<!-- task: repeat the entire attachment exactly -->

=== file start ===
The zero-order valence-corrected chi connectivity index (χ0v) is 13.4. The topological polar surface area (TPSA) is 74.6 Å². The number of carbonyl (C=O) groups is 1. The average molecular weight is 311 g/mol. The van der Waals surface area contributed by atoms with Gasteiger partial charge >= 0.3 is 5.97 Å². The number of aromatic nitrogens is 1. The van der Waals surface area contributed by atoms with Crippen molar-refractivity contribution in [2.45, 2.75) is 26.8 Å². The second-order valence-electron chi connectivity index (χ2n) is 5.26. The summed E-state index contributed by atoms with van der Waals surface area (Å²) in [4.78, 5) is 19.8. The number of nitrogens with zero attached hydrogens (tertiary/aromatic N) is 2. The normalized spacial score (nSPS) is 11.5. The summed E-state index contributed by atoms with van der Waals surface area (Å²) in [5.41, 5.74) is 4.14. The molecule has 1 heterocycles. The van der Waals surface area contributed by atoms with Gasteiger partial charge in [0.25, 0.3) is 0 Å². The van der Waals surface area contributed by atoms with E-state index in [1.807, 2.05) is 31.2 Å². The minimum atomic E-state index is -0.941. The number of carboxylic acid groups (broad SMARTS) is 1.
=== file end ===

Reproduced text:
The zero-order valence-corrected chi connectivity index (χ0v) is 13.4. The topological polar surface area (TPSA) is 74.6 Å². The number of carbonyl (C=O) groups is 1. The average molecular weight is 311 g/mol. The van der Waals surface area contributed by atoms with Gasteiger partial charge >= 0.3 is 5.97 Å². The number of aromatic nitrogens is 1. The van der Waals surface area contributed by atoms with Crippen molar-refractivity contribution in [2.45, 2.75) is 26.8 Å². The second-order valence-electron chi connectivity index (χ2n) is 5.26. The summed E-state index contributed by atoms with van der Waals surface area (Å²) in [4.78, 5) is 19.8. The number of nitrogens with zero attached hydrogens (tertiary/aromatic N) is 2. The normalized spacial score (nSPS) is 11.5. The summed E-state index contributed by atoms with van der Waals surface area (Å²) in [5.41, 5.74) is 4.14. The molecule has 1 heterocycles. The van der Waals surface area contributed by atoms with Gasteiger partial charge in [0.25, 0.3) is 0 Å². The van der Waals surface area contributed by atoms with E-state index in [1.807, 2.05) is 31.2 Å². The minimum atomic E-state index is -0.941. The number of carboxylic acid groups (broad SMARTS) is 1.